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Pro photographer tutorial: Capturing buildings

Published December 8th, 2015

It's often the natural wonders of the world that catch your eye when travelling, yet there are numerous man-made contributions that are well worth training your camera on. Buildings impart a sense of time and place, and attribute human scale to your images. From Baroque to baronial, from the sophisticated to the sublime, the visual opportunities are limitless.

A Baroque church offers photo opportunities. Picture: Getty Images

Wide-angle lenses are often considered de rigueur for architectural photography, but don't overlook the merits of a short telephoto lens to highlight architectural details. As the name suggests, wide-angle lenses are able to accommodate a wide angle of view, and can be essential in tighter spaces, but always be mindful of the effects of distortion to your images.

Wide-angle lenses from 18mm to 24mm will create impact but often give the impression that the building is toppling over backwards. Traditionally, this anomaly was negated with the use of tilt-shift lenses, allowing the user to adjust manually for imperfections. Tilt-shift lenses require the use of a tripod for absolute accuracy but this phenomenon can be corrected in an instant in post-processing with the aid of software such as Adobe Lightroom or Photoshop.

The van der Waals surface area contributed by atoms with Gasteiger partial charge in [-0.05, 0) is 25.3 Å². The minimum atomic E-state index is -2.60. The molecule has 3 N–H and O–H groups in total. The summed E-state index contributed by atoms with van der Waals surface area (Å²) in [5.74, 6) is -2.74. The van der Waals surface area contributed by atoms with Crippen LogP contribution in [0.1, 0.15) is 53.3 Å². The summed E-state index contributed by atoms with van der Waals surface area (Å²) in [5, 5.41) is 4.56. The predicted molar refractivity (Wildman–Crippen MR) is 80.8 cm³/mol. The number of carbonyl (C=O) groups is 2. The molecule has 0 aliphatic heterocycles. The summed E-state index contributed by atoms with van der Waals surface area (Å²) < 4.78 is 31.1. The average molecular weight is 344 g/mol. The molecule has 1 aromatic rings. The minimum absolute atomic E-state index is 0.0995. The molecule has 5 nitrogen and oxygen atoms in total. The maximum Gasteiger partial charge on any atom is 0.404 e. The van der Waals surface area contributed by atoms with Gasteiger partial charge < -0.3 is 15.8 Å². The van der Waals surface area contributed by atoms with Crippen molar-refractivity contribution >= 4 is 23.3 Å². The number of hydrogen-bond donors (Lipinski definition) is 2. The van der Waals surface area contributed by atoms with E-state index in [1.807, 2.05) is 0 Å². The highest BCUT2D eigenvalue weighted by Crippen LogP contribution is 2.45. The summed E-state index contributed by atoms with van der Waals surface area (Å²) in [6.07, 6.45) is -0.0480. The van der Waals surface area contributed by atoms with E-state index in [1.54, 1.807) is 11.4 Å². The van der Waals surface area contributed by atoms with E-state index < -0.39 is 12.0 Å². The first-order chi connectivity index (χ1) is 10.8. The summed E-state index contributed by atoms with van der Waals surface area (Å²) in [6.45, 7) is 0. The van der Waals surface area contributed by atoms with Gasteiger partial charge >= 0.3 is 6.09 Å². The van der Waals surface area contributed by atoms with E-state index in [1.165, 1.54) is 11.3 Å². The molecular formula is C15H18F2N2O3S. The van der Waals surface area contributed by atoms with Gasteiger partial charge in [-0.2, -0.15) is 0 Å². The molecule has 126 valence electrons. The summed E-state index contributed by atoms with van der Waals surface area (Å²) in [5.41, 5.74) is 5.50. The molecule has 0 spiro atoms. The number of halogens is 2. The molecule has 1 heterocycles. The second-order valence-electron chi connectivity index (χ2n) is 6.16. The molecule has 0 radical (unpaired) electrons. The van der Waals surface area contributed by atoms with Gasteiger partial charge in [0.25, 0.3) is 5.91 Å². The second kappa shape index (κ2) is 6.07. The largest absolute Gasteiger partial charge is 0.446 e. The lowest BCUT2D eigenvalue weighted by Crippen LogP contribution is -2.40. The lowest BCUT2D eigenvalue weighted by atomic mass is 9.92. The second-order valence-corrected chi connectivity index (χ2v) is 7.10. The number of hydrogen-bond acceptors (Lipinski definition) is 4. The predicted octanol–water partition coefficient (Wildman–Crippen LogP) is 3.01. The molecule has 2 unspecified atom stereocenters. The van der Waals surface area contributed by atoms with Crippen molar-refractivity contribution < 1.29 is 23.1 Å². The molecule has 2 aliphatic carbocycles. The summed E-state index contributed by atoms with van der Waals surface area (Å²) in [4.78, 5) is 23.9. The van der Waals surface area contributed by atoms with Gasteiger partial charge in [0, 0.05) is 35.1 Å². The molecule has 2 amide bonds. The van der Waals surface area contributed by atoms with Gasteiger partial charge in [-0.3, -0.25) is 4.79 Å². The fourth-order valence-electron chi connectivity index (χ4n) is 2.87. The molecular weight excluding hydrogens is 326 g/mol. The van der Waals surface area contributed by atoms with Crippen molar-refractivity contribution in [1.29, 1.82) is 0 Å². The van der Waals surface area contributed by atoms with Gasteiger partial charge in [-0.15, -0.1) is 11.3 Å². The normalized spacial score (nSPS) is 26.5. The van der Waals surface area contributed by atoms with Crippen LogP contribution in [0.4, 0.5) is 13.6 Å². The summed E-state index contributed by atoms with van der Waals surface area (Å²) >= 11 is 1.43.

Take advantage of urban landscapes. Picture: Getty Images

For a more thoughtful representation, the standard 50mm will prove effective. The focal lengths between 85mm and 135mm are often overlooked in favour of the more dynamic thrills of wide-angle photography.

Lenses in this range require more forethought and compositional consideration. Telephoto lenses flatten perspective and reduce the sense of depth. However, shooting in a deliberate and considered manner will increase your powers of observation and improve your photographic ability in the process.


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Isolating architectural details with short telephoto lenses can yield satisfying results, or put more evocatively by celebrated German architect Ludwig Mies van der Rohe: “God is in the details.”

God is in the details of Mies' Barcelona Pavilion. Picture: Getty Images

When it comes to aperture and shutter speed, you will typically be shooting between f/8 and f/11 at 1/125 second or longer. Shooting at a smaller aperture (larger f-number) will keep everything in focus from the foreground to the background.

Although an invaluable tool to frame your images, a tripod is often impractical. Consider instead the Joby GorillaPod. With its flexible-jointed legs, this mini tripod can be attached to fences, hug street lamps, perch on walls or squat at street level to provide stability.

In combination with the spirit level function available on many DSLRs and digital compact cameras, you have an ideal set-up to insure the verticals and horizontals in your images are indeed just as the architect intended.


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This article was written by John Dooley from The Independent and was legally licensed through the NewsCred publisher network.

The Independent

The Independent is a British national morning newspaper published in London by Independent Print Limited, owned by Alexander Lebedev since 2010. Nicknamed the Indy, it was launched in 1986 and is one of the youngest UK national daily newspapers.